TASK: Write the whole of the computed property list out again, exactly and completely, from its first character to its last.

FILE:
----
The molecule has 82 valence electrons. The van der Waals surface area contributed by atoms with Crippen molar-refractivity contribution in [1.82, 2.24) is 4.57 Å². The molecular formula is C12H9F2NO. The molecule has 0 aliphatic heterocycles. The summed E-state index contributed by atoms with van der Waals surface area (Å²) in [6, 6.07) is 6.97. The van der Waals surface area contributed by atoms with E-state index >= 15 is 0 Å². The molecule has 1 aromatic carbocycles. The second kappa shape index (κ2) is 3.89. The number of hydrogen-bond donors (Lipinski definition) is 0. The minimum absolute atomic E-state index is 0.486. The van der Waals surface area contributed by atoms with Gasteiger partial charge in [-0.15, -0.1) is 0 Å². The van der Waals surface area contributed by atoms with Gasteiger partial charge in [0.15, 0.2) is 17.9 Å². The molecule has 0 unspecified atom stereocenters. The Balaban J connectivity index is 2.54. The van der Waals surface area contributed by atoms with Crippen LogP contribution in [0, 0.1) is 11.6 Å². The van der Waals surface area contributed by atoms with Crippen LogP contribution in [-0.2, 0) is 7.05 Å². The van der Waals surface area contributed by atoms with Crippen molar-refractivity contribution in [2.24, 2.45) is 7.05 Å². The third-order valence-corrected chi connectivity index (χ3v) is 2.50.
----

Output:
The molecule has 82 valence electrons. The van der Waals surface area contributed by atoms with Crippen molar-refractivity contribution in [1.82, 2.24) is 4.57 Å². The molecular formula is C12H9F2NO. The molecule has 0 aliphatic heterocycles. The summed E-state index contributed by atoms with van der Waals surface area (Å²) in [6, 6.07) is 6.97. The van der Waals surface area contributed by atoms with E-state index >= 15 is 0 Å². The molecule has 1 aromatic carbocycles. The second kappa shape index (κ2) is 3.89. The number of hydrogen-bond donors (Lipinski definition) is 0. The minimum absolute atomic E-state index is 0.486. The van der Waals surface area contributed by atoms with Gasteiger partial charge in [-0.15, -0.1) is 0 Å². The van der Waals surface area contributed by atoms with Gasteiger partial charge in [0.15, 0.2) is 17.9 Å². The molecule has 0 unspecified atom stereocenters. The Balaban J connectivity index is 2.54. The van der Waals surface area contributed by atoms with Crippen LogP contribution in [0, 0.1) is 11.6 Å². The van der Waals surface area contributed by atoms with Crippen LogP contribution in [-0.2, 0) is 7.05 Å². The van der Waals surface area contributed by atoms with Crippen molar-refractivity contribution in [2.24, 2.45) is 7.05 Å². The third-order valence-corrected chi connectivity index (χ3v) is 2.50.